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Wednesday, 21 September 2022

A day at Garden Organic and preserving seeds for the future

My ideas about gardening and the food we were eating changed when we had small children. One of my neighbours' garage held everything to kill things - weeds, ants, rodents, you name it, there was some toxic product to keep the garden pristine and repel all invaders. 

That wasn't going to happen under my watch in our small garden, and I began reading about growing organically, which I've done ever since. 

So, a few weeks ago, I was delighted to be at Garden Organic, near Coventry for a Garden Media Guild visit.

This is the home of the UK charity formerly known as the HenryDoubleday Research Association,  which encourages organic gardening and growing food in a healthy and sustainable way, carries out scientific research into the best ways of doing so, and preserves heirloom seeds for posterity.

The organic show gardens that we see now were only created over two years ago, designed around a beautiful glasshouse and framed prettily by cosmos and verbena bonariensis. Our guide is the wonderfully enthusiastic Head Gardener Emma O'Neill.

Inside, tomatoes, chillies, aubergines, melons and other heat-loving vegetables are grown in pots.  

Outside, the glasshouse is surrounded by four beds, one a perennial vegetable bed which includes skirret. This is new to me, but apparently, it dates back to Tudor times and its flavour is somewhere between a potato and a parsnip.
One bed is trialling the no dig method, and another features legumes, with heavy cropping beans climbing over archways.

 Beans are one of my favourite things to grow, so I made a beeline for them and was intrigued by one variety of runner bean "Slovenian White" Such delicate white flowers, so vigorous too, and when I saw some of the actual beans, they're large, bright white, and used primarily as a dried bean for soups and stews.

As we walk around, Emma is a mine of information and is very honest too, telling us how she's been having problems with the brassicas due to the heat, what plants have irritated her and why. This is the way to learn about growing plants, to hear of the failures as well as the successes,because it can be all too easy to be despondent at home when something goes wrong,   As Emma says, you can always try again, using a different approach, or use the advice pages on the Garden Organic website. 

Emma is proud of the ponds which have been established in the last two years, attracting all sorts of pollinators and the bug hotels around have attracted both bugs and children who are fascinated by them. After all, you are never too young to learn about organic gardening.

As you enter the polytunnel, there's the addictive scent of strawberries, so intense I want to snatch handfuls of the juicy fruits to eat, but I resist the urge and just admire them, as well as the very well-behaved tomatoes.

Organic gardening isn't just about growing food to eat of course and Emma O Neill loves her ornamentals too.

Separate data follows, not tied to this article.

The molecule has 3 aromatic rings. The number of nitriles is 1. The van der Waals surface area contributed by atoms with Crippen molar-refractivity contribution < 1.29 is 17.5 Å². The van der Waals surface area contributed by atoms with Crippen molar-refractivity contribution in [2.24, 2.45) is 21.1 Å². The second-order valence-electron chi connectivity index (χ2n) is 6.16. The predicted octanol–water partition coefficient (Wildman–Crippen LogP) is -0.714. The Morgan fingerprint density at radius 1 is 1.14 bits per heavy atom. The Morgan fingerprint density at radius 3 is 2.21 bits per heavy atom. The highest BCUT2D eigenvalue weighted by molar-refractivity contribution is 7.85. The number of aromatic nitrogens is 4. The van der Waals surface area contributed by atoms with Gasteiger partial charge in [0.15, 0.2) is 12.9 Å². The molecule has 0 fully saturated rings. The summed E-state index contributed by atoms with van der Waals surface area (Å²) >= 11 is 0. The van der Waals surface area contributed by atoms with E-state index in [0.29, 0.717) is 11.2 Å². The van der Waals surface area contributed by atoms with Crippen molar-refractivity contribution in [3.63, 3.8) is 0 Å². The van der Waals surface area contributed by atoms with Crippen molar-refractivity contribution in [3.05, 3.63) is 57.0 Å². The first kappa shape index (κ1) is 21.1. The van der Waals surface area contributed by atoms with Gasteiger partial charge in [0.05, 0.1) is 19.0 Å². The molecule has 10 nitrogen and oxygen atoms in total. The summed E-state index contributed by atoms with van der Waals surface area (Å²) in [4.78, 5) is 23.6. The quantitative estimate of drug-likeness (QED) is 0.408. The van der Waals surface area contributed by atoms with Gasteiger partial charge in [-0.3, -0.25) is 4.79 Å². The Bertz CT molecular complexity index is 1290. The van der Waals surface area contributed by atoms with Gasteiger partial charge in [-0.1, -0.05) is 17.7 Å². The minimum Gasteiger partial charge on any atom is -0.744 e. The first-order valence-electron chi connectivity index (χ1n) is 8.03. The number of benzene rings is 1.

After a quick lunch, (we all brought our own) we were off to learn more about the work of the Heritage Seed Library, which I found absolutely fascinating. Catrina Fenton is Head of the Library, and she's passionate about her work and why it is so important.

Apparently, we've lost thousands of varieties of traditional varieties of vegetables in the last fifty years or so. Catrina explains the introduction of intensive farming and EU rules introduced in the 1970s, meant the trade of seeds that had not been through an expensive registration process was restricted, which led to the extinction of heritage varieties.

That's where Lawrence Hills, the Founder of the Library stepped in. He realised that these old varieties needed to be protected, and since then, seeds of all sorts have been collected, sent or donated by growers who treasure the diverse range of varieties.

Each year, new ones arrive, and they are all trialled in  the grounds at Garden Organic, in open ground,  polytunnels and glasshouses.

Firstly we went into the polytunnels, one of which was bursting at the seams with what looked like tall  triffids, they were so lush and energetic, but they were Shropshire blackpods, an heirloom variety of runner bean grown by the same famiy for at least 100 years, plus Mr Wong's Shark Fin melon.

In one of the glasshouses, plants were drying out ...such as this Rousham Park Hero variety of onion, which was bred in the 19th century in Oxfordshire.

Meanwhile in the seed cleaning room indoors, Lucy the Seed Officer, oversees all the thousands of  harvested seeds  that arrive in here, including 3 to 4,000 tomatoes which come through the door. There's a winnowing machine, tomato seeds 

The results are kept in cold storage, in a room which houses thousands and thousands of treasures - heritage seeds of tomatoes, beans, peas, cauliflowers, carrots, squashes, you name it, filled with seeds which need to be protected.